Sasha: To me, those are all those things that we think about, like Connor said earlier, with holistic planning. But you’re really helping your clients all the way around, which I really do love. I really am so impressed with the level of community that you build, which we’ll talk about later, but also the connection you have to your clients. I think that’s really beautiful.

Abbey: So all of those things are so interrelated, right? Having more money may or may not be able to buy you more time, and more time spent on your health might improve that. So we really believe it’s all interrelated. So why don’t we try to incorporate it all in one model and help clients on all of those.

Sasha: Definitely agree. When I think about it, honestly, when I really do think about it, it’s just so impactful. So I imagine you have very loyal clients and we’re going to talk about that in just a little bit.

Abbey: It’s important to remember, especially for advisors listening, that some clients might not be interested in this approach. I imagine people, maybe advisors listening to this, are thinking, “Oh, I don’t know if my clients would like that.”

You have to meet people where they are. I definitely have clients who prefer a traditional engagement, and that’s perfectly fine. It’s not the sole direction for my firm, but we use the model as a foundation for everything we do. This framework helps us tailor our approach for each client. Not everyone will fit perfectly into every aspect of the model. Some clients might prioritize name recognition over deeper connections. For others, family might come first, with finances seen as a tool for supporting their family. The model’s strength lies in its flexibility. It allows us to adapt while still offering a clear process and communicating our core values. We can adjust based on what resonates with each client. If there’s pieces of this that don’t resonate, then we don’t we won’t necessarily have to lean in. But you have something to clearly communicate as process, as a thing to say, “This is what we believe in, this is where we’re going, this is how we plan on getting you there.”

And just like advisors evolve, so do clients. What works in year one might not be the same 10 years down the road. Maybe then they’ll be ready for a more holistic approach. Consistency is key here. The more you talk about something with a client, the more it starts to resonate and sink in for them. And it creates a cohesive experience, a bigger ecosystem that makes sense.

Sasha: To pivot slightly, our recent Evolution of Advice study found that the most important step for personalizing the CFP financial planning process is the first step: understanding our clients’ personal and financial circumstances. We’ve touched on this a bit, especially with discussing processes, but can you tell me how you approach adding a personal touch to your initial discovery meeting with clients? I’m particularly interested in hearing about how you personalize the onboarding and discovery meeting.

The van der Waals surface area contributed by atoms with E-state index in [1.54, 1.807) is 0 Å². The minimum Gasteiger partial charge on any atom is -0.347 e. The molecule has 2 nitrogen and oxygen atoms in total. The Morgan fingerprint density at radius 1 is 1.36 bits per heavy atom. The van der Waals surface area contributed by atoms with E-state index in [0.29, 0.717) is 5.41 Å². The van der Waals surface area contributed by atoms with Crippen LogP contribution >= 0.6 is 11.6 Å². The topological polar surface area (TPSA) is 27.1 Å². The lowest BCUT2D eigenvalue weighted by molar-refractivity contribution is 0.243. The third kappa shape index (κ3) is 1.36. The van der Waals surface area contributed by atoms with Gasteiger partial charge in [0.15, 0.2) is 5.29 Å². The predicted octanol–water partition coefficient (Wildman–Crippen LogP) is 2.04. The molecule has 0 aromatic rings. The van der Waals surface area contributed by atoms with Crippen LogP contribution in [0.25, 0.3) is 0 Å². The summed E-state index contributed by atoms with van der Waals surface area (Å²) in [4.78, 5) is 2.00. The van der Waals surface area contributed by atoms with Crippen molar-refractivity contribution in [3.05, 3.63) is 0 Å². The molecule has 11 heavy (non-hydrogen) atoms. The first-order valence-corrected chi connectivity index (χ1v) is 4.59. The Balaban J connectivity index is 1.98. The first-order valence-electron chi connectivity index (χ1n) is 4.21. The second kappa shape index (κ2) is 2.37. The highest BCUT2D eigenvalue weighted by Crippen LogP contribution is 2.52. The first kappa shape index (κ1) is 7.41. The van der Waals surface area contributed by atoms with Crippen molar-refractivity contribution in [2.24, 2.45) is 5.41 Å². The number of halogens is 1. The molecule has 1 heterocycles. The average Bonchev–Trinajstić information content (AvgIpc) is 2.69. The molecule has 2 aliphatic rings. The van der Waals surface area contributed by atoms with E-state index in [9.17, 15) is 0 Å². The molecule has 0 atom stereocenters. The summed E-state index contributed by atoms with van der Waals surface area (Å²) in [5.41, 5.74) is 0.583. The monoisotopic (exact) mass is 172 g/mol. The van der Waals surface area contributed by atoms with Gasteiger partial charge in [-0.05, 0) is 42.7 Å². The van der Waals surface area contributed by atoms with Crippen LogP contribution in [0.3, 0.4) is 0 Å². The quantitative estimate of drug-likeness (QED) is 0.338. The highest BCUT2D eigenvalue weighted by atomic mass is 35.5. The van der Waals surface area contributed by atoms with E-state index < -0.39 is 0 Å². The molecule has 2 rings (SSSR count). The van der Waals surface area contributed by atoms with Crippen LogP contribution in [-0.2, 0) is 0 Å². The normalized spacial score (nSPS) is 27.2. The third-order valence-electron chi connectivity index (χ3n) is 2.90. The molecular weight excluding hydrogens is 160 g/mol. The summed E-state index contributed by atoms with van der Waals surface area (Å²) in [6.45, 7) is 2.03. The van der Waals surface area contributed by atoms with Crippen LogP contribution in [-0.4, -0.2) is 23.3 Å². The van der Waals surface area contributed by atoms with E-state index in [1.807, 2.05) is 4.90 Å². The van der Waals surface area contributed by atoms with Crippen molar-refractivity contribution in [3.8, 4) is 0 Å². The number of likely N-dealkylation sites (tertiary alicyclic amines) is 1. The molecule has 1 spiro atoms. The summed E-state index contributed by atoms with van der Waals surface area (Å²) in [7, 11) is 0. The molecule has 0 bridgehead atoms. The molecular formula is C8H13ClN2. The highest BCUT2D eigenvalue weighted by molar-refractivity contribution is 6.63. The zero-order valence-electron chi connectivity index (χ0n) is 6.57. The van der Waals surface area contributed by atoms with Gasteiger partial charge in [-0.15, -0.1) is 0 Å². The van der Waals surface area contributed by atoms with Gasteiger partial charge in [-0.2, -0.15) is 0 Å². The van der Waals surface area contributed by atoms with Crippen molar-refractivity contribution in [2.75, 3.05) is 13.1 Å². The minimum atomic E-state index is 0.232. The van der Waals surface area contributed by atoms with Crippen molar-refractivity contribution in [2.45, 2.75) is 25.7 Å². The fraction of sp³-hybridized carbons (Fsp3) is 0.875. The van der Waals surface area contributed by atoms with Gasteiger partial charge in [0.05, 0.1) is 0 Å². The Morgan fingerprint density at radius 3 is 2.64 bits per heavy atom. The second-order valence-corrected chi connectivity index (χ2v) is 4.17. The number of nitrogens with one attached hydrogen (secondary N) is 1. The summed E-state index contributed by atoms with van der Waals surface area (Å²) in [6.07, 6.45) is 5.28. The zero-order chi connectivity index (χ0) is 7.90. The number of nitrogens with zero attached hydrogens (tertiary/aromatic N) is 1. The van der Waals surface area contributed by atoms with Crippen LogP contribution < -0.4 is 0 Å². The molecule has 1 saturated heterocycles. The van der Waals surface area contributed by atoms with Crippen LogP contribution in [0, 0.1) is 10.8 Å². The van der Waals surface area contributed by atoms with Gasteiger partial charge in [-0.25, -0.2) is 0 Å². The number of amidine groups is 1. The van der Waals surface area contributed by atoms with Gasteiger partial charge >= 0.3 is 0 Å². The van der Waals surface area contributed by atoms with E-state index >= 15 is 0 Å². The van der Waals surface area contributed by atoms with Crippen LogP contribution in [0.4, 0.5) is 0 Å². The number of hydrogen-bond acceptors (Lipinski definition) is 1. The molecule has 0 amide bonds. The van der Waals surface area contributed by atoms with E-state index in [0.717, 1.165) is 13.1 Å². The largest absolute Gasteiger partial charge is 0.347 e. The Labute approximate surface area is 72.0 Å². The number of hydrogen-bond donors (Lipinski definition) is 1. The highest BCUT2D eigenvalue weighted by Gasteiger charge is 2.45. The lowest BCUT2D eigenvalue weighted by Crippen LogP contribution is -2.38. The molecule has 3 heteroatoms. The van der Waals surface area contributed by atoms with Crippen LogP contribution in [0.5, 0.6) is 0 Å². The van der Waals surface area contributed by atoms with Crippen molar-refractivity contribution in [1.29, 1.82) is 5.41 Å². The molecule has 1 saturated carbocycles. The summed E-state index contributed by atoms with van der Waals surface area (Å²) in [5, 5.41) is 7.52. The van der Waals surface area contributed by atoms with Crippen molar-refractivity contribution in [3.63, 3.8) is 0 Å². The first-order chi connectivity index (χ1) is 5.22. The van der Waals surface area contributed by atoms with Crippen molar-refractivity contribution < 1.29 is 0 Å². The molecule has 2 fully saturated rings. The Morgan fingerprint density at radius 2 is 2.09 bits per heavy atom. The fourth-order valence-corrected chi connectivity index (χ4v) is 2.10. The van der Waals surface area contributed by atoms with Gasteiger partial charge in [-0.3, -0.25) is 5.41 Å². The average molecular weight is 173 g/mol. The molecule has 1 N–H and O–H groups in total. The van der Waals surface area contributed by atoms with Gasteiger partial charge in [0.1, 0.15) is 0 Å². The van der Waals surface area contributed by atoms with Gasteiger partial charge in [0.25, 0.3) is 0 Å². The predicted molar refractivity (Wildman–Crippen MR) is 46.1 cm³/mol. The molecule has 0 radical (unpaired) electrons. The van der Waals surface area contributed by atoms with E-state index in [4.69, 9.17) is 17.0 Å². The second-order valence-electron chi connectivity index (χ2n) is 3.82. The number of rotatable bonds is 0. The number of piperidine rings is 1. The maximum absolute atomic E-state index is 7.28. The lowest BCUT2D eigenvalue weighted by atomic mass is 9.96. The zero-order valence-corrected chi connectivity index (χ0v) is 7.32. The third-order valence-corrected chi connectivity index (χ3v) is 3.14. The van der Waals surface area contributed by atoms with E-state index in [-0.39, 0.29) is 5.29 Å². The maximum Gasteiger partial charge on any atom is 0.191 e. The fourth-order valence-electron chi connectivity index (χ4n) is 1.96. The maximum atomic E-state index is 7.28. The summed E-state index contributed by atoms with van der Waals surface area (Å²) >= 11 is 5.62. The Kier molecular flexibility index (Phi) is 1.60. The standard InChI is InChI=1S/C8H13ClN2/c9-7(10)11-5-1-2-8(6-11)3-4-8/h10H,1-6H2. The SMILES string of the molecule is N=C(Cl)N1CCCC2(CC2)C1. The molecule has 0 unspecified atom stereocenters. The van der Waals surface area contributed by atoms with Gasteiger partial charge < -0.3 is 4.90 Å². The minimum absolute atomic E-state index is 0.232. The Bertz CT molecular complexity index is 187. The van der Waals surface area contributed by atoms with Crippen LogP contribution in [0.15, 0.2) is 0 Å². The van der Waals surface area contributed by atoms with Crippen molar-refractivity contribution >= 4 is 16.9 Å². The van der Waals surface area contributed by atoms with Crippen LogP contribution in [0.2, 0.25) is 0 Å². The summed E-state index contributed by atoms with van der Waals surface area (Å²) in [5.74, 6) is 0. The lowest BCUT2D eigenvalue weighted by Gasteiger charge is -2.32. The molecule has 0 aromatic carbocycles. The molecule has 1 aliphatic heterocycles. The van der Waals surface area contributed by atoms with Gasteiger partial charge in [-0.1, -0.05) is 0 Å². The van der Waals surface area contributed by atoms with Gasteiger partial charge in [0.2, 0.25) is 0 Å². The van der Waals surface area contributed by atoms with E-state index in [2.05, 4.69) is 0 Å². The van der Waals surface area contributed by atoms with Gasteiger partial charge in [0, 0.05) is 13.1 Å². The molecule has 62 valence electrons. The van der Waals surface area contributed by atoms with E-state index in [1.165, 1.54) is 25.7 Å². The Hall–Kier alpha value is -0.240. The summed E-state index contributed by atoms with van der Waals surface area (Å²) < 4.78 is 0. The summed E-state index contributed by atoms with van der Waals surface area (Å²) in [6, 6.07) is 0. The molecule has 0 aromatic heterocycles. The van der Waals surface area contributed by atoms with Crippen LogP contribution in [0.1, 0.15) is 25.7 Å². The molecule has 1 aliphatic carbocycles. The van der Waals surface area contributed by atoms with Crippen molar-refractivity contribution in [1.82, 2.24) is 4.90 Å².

How to Personalize the Discovery Process by Leading With the Client’s Story

Abbey: I always lead with getting to know my client’s story. First and foremost, before I even begin mentioning finances, or my firm, or background, or anything really related to the engagement and what we can do for them. I always want to find out what’s important to them. I always want to find out what has made them reach out, because a lot of times you get a lot of knowledge from that question—something may have happened in their life that has brought them to making this call. And I think this is where getting really good about asking powerful questions is important, and also being a good listener.

But as they’re telling you their story and what’s important to them, this is your opportunity to ask good questions. So, if someone comes to you because their child just got into Harvard and they want to figure out how to finance it, that’s a perfect opportunity to dig deeper. Ask them, “How did it feel when you got that letter?” “What’s important to you about education for your kids?” These questions can open up entirely new areas of information.

So step one is to get curious, and lead with the client. Don’t talk about yourself or what you can do for them. Then, if things progress towards becoming a client, we move to step two: to deepen the discussion about what is important and start clarifying their values.

There are many ways to do this. One method I’ve used is a values card sort. There are pre-made flashcard sets you can buy with different values listed.

You maybe start with 100 cards and ask the client to keep sorting them into piles until they come up with their five or 10 most important values. And that is so useful because you’ve made them think about it and you’ve helped them clarify it. Most people, if you ask them directly, might only come up with two or three values. They haven’t necessarily tried to think about it more sensibly or think about, “Well, if I only have to pick five, what really are the most important five?”

And so another way that I like to do it is through those Kinder exercises that I mentioned, the three questions, and just listening to a client describe, you know, what they would regret, or one of the other questions is the lottery question. “If money was no issue, what would you be doing right now?” If a client spends a little bit of time doing it, you can typically, from the answers to those questions, get pretty close to their top 10 values just by listening to their answers.